DEBATE: Challenges to AIDS prevention

As part of World AIDS Day, held on Saturday, December 1st, the McGill University Health Centre, in collaboration with the Consulat général de France à Québec, organized a debate discussing new challenges facing the prevention of HIV/AIDS transmission in the convivial atmosphere of the Usine C bistro, in the Village of Montreal.


  • 18, 000 Quebecers are living with HIV/AIDS
  • 41 % of HIV-infected people are regularly followed and treated
  • Quebec gets between 300 and 450 new HIV cases every year
  • An estimated 25 % of people infected do not know
  • HIV infection among Men Who Have Sex with Men is reaching 14 % in Montreal

While there is a growing range of methods to prevent the transmission of HIV/AIDS i.e., condoms, screening and treatment to reduce the risk of transmission among people with the virus, the use of Post-Exposure Prophylaxis (or PEP) or Pre-Exposure (PrEP) for some individuals without HIV but who are at high risk for HIV infection, raises serious and important questions.

It is essential to reflect and assess the relative success of these efforts at prevention, as well as anticipate the ethical and economic challenges that lie ahead. The event was also the opportunity to explore the issues with two experts from France and learnt about the latest scientific collaborations between France and Quebec.

Members of the general public, representatives of the LGBT (lesbian, gay, bisexual, and transgender) community, community association members involved in the fight against AIDS, clinicians and scientists attended the event and were part of the discussion. The discussion, which included various questions from the audience, was moderated by Yanick Villedieu, host of Les Années lumière, scientific program on Radio-Canada (95.1 FM).

It was with the common goal of promoting Francophone scientific culture and supporting scientific collaboration between France and Quebec and thanks to the MUHC and funding from the Consulat général de France à Québec that this public and free event was made possible.


More about our panelists :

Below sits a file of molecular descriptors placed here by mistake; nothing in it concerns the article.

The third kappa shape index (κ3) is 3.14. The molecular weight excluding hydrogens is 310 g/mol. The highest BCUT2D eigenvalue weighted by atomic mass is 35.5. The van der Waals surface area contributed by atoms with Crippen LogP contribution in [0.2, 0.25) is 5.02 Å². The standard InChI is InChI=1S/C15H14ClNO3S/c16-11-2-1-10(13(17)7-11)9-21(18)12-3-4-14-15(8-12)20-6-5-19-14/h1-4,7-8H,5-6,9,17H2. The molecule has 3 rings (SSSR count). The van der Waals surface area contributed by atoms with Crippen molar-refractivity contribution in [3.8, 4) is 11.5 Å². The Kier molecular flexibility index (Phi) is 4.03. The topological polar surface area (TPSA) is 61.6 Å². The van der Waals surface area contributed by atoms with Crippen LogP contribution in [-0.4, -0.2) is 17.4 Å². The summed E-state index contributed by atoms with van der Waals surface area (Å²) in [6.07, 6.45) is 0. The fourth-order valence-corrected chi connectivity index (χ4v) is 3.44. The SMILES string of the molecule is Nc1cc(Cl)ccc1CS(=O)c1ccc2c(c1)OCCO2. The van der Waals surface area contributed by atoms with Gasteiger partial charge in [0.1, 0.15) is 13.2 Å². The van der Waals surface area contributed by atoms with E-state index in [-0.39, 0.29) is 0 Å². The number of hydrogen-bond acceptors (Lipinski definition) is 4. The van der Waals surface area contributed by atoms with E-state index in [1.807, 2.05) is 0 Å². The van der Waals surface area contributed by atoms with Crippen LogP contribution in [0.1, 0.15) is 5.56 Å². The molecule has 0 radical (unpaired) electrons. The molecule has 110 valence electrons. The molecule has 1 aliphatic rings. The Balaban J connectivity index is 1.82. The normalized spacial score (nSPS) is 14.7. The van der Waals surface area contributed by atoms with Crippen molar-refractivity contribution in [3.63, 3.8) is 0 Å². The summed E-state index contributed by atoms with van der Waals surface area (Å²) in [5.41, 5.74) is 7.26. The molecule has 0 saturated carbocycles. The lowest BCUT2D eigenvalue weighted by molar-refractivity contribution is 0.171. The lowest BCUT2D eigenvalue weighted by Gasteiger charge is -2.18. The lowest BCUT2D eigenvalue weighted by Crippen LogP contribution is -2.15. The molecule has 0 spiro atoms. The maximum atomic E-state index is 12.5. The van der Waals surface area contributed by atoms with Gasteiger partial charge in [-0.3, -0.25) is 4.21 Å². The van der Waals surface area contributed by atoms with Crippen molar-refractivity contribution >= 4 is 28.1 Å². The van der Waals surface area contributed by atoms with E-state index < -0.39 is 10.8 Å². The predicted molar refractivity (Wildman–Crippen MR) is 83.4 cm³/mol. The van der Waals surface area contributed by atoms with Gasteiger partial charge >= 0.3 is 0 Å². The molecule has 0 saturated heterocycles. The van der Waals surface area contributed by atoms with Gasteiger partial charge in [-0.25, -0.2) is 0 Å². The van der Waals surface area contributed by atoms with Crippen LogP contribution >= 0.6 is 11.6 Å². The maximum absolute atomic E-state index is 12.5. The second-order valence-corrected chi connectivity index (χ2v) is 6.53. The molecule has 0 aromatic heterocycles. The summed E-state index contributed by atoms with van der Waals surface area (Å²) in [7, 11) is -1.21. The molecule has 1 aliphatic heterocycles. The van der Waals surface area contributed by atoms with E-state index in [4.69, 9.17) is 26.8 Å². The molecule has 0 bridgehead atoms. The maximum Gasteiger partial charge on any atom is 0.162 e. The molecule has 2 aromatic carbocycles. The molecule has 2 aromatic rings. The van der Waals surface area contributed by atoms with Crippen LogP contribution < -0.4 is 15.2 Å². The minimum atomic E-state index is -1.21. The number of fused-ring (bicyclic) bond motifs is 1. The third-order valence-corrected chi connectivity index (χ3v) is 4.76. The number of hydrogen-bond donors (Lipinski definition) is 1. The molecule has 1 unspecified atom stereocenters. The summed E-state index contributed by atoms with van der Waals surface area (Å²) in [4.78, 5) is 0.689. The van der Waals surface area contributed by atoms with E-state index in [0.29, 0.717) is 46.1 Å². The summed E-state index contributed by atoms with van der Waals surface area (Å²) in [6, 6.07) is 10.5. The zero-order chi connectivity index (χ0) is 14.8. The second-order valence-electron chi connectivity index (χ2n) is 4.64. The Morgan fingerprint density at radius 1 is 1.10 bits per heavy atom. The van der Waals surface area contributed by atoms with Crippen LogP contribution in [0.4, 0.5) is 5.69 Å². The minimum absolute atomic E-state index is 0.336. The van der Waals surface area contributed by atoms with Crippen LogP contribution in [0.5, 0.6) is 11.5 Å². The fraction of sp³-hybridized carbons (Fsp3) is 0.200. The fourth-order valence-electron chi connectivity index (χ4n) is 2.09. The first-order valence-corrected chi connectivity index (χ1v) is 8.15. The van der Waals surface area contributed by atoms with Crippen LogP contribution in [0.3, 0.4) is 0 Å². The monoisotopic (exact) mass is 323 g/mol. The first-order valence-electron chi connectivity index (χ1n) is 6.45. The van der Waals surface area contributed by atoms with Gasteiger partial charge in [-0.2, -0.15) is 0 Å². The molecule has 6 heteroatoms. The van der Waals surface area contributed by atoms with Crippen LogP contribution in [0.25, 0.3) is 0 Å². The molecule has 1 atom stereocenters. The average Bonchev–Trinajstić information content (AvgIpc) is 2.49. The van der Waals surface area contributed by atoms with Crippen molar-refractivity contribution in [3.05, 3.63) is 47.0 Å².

Jean-Michel Molina, is Head of the Infectious Disease Department at the Saint-Louis Hospital, Paris and a professor of medicine at the Univ. of Sorbonne Paris 7, Paris Cité. A clinician and HIV specialist, Dr. Molina is also responsible for clinical trials at the French National Agency for Research on AIDS and Viral Hepatitis (ANRS). He is the lead researcher for the ANRS-IPERGAY clinical trial whereby an antiretroviral treatment of HIV involving pre-exposure prophylaxis, is given"on demand" to men who have sex with other men at high risk for HIV infection.

Vincent Coquelin, is HIV prevention coordinator for sexual risk reduction and screening at Paris-based AIDES, the first French organization to fight against HIV/AIDS . M. Coquelin works on developing community-based screening techniques involving rapid tests intended to reduce sexual risk and encourage preventive action. He also coordinates AIDS activists who accompany participants in the ANRS-IPERGAY clinical trial.

Our panel will also include local people involved in the fight against HIV / AIDS such as:

Ken Monteith,
Executive Director of COCQ-SIDA, a coalition of Quebec community organizations involved in the fight against AIDS. The coalition brings together community actors in the field of HIV / AIDS for efficient joint action with relevance to people living with HIV in Quebec.

Réjean Thomas,
CEO and Founder of the Clinique médicale l'Actuel, a center of excellence that provides quality health care in terms of screening and treatment for sexually transmitted infections (STIs) and blood-borne infections, as well as care for people living with HIV / AIDS. Last July, Dr. Thomas and his team opened l'Actuel sur rue, a new walk-in clinic with rapid screening in the heart of the gay Village in Montreal .

Bertrand Lebouché
is a clinician-scientist in the Department of Chronic Viral Diseases at the MUHC . His work at the Montreal Chest Institute focuses on the ethical implications of new strategies around HIV prevention. Dr. Lebouché also coordinates the research project at l'Actuel sur rue.

Jean-Pierre Routy
is a clinician-researcher and hematologist at the Research Institute of the MUHC working to develop a therapeutic vaccine cure for AIDS based on personalized immunotherapy.

Cécile Tremblay
works as a clinician-researcher at the University of Montreal Hospital Research Centre (CRCHUM) and at the Quebec Public Health Laboratory. Dr. Tremblay is also the main investigator for the Quebec portion of the Ipergay clinical trial scheduled to begin shortly in Montreal.

And finally, a renowned researcher who was one of the first scientists to study HIV / AIDS, Mark Wainberg is the Director of the McGill AIDS Centre and also a professor of medicine, microbiology and immunology at McGill University. In the late 1980s, Dr. Wainberg and his research team helped to develop 3TC, a drug now commonly used to treat AIDS.